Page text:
Attorney General Jerry Brown and Governor Arnold Schwarzenegger Oppose Prop 8 Stay

August 6, 2010

Today, both California Governor Arnold Schwarzenegger and Attorney General Jerry Brown filed separate motions opposing a stay of U.S. Supreme Court Judge Vaughn Walker’s decision to overturn Prop 8.

A Statement from NCLR Executive Director Kate Kendell:

“We salute Attorney General Brown and Governor Schwarzenegger for their leadership in opposing any further delay in implementing Judge Walker’s decision striking down Prop 8. Every day, same-sex couples in California are prohibited from marrying the person they love. Now that the court has ruled, there is no reason for further delay in correcting this cruel injustice. Attorney General Brown and Governor Schwarzenegger deserve enormous credit for standing up for equality. Their actions make it clear that this is not a partisan issue, but rather a matter of simple justice and fairness for all.”

The National Center for Lesbian Rights Congratulates Attorney Paul M. Smith, Who Will Be Honored with the Thurgood Marshall Award

July 29, 2010

A Statement from NCLR Executive Director Kate Kendell

The National Center for Lesbian Rights extends our warmest congratulations and appreciation to attorney Paul M. Smith, who will receive the 2010 Thurgood Marshall Award the most prestigious civil rights honor in the nation at the Thurgood Marshall Award Dinner on Aug. 7 in San Francisco.

Smith, a partner in the litigation department at Jenner & Block LLP and co-chair of Lambda Legal’s Board of Directors, has an impressive track record of successfully arguing before the United States Supreme Court, and worked alongside NCLR in Christian Legal Society v. Martinez, the recent victory affirming that public universities can require officially recognized and funded student groups to comply with non-discrimination policies. Smith also argued the landmark case of Lawrence v. Texas, which held that every adult has a protected constitutional right to enter into an intimate relationship with the person of his choosing.

Established by the American Bar Association and the Section of Individual Rights and Responsibilities in 1992, the Thurgood Marshall Award is named after U.S. Supreme Court Justice Thurgood Marshall, who epitomized individual commitment, in word and action, to the cause of civil rights in this country. Previous winners include former U.S. Attorney General Janet Reno and Supreme Court Justice Ruth Bader Ginsburg.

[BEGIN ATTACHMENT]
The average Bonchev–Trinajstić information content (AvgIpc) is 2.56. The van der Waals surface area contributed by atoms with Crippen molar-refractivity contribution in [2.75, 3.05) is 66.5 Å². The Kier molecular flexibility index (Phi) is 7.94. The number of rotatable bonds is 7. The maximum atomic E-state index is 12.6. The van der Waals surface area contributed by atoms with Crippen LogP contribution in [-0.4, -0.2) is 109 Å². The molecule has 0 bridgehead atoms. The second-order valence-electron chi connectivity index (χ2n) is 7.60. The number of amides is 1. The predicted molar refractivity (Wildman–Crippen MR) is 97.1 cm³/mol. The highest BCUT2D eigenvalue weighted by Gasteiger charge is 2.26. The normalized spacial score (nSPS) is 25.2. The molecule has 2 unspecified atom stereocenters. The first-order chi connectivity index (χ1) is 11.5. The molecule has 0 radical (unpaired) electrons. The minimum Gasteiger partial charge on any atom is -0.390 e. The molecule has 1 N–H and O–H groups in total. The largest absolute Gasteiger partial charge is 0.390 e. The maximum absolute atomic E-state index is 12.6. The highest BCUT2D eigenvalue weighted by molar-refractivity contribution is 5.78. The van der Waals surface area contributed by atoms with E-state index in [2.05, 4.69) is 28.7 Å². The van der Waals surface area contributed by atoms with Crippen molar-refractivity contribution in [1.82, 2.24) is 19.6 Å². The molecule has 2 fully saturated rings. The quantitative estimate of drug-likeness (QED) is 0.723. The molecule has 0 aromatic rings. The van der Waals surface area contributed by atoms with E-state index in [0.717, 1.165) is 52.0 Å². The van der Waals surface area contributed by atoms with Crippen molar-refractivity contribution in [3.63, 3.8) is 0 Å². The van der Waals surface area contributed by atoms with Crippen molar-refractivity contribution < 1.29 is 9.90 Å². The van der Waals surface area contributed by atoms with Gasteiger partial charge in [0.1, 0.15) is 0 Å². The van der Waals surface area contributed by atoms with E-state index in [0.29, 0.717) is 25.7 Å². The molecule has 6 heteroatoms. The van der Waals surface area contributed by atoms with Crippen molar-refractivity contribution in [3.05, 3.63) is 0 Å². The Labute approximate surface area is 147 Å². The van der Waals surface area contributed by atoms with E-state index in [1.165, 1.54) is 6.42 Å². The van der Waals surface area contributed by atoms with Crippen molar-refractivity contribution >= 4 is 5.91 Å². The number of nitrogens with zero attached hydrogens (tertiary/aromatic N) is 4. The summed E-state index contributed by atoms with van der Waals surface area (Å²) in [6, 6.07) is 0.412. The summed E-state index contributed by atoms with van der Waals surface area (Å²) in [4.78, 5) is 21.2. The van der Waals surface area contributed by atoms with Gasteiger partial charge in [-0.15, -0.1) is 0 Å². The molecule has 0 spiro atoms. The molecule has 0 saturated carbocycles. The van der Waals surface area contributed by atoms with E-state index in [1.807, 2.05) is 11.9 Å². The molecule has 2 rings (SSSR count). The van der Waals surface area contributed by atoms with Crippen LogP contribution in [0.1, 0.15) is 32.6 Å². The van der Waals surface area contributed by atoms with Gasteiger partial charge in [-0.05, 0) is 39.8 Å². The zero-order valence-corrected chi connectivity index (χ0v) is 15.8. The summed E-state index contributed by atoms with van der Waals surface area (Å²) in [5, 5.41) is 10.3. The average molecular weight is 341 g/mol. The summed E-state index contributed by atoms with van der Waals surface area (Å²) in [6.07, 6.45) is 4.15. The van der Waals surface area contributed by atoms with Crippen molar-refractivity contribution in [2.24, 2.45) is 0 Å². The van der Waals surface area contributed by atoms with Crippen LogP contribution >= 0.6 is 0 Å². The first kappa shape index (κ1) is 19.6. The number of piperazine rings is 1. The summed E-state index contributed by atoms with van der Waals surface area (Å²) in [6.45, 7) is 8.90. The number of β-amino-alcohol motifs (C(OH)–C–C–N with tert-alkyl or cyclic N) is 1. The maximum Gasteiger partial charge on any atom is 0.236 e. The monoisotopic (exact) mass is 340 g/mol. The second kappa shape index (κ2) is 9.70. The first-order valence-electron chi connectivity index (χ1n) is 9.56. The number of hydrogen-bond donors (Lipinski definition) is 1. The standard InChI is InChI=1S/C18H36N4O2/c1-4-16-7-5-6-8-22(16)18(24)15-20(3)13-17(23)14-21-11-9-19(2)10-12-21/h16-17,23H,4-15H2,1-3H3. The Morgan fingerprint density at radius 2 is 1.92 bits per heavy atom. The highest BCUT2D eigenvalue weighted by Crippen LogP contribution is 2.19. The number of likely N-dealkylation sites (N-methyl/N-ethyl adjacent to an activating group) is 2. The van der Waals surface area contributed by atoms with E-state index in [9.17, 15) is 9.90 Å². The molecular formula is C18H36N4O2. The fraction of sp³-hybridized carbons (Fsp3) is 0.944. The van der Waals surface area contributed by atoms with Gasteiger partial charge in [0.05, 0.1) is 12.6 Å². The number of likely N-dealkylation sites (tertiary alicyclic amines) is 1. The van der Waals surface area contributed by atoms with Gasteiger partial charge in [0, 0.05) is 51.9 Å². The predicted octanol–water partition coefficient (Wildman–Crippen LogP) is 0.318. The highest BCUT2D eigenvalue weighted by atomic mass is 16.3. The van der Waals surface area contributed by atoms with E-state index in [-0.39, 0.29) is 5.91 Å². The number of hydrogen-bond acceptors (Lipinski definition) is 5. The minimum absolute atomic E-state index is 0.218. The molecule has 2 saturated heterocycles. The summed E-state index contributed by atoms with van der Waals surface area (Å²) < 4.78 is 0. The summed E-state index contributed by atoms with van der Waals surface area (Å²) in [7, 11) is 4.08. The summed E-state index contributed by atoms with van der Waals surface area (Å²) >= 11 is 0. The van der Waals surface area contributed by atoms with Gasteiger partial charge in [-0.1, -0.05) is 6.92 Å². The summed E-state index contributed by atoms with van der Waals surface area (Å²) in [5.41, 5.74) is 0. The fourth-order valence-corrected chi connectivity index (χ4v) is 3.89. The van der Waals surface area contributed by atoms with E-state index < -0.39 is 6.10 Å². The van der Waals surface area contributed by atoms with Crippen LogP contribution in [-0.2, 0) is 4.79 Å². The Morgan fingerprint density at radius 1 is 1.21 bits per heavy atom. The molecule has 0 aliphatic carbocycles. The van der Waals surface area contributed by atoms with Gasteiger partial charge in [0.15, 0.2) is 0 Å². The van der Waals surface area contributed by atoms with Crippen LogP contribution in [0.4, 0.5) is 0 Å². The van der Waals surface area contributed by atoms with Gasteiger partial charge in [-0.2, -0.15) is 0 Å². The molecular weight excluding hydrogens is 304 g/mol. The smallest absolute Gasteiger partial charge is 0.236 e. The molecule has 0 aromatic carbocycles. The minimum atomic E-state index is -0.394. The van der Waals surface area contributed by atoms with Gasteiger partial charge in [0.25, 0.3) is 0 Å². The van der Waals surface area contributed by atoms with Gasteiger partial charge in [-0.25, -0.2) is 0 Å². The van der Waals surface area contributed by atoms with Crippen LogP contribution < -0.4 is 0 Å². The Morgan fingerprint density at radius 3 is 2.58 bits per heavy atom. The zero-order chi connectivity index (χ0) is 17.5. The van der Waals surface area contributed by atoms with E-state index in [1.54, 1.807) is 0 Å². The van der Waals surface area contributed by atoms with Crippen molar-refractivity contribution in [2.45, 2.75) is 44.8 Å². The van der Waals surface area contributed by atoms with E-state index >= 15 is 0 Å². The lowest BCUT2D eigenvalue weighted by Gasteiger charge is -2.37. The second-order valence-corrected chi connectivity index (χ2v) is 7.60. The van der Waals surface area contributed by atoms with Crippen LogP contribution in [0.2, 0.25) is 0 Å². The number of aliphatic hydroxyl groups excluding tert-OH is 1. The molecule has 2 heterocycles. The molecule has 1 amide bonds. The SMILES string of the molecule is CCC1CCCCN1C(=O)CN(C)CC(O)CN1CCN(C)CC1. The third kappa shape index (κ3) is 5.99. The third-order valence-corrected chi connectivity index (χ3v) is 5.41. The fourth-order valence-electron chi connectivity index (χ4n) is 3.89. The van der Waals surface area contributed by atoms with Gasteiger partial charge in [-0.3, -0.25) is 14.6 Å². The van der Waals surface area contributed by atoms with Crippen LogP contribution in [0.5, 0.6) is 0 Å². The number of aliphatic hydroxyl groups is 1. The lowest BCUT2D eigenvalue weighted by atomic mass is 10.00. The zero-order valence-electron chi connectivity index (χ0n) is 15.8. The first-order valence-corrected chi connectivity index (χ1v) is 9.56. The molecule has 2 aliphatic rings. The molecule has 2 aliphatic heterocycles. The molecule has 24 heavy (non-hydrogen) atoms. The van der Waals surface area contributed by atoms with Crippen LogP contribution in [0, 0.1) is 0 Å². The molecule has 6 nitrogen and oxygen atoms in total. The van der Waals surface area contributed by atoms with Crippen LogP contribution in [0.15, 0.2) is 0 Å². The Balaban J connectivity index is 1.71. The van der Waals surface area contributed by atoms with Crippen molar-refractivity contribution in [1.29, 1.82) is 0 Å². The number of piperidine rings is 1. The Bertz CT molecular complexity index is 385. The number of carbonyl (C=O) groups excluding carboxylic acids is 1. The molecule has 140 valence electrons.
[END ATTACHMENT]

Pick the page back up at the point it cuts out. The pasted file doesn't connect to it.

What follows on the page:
A statement from NCLR Executive Director Kate Kendell:

“Few people are worthier of this honor than Paul, whose profound commitment to advancing civil liberties has made him a legal force to be reckoned with, and a role model and leader within the lesbian, gay, bisexual and transgender community,” said NCLR Executive Director Kate Kendell. “He has stood beside us, and fought for us, and more importantly, we know that with him by our side, there are no limits to what we can accomplish.”

NCLR is a proud sponsor of the 2010 Thurgood Marshall Award Dinner. Purchase tickets online.

NCLR Calls on Congress for Immigration Equality for Families

July 15, 2010

Comprehensive Immigration Reform Legislation Must Include Protections for Binational Couples among the Family Unity Provisions

Today, the National Center for Lesbian Rights joined a coalition of organizations and leaders calling on Congress to insist that the Uniting American Families Act (UAFA) be included in comprehensive immigration reform legislation going forward. This approach is consistent with the Senate framework announced on April 29, 2010 by Senators Harry Reid (D-NV), Chuck Schumer (D-NY) and Robert Menendez (D-NJ), and with the Reuniting American Families Act currently pending in the U.S. House and previously introduced by Rep. Mike Honda (D-CA). UAFA (formerly called the Permanent Partners Immigration Act) would grant U.S. citizens and lawful permanent residents the right to sponsor their same-sex permanent partners to immigrate to the United States.

A Statement from Maya Rupert, Federal Policy Attorney for National Center for Lesbian Rights:

“We agree with the Representatives who join us here today, that in order for comprehensive immigration reform legislation to be truly comprehensive, it must include UAFA. Right now, our immigration system is badly broken. Family members are needlessly separated from each other when they should be together. Ideally, our immigration system must protect and unite families, not tear them apart or keep them separated. Binational LGBT couples and their children are among those families that immigration reform must help.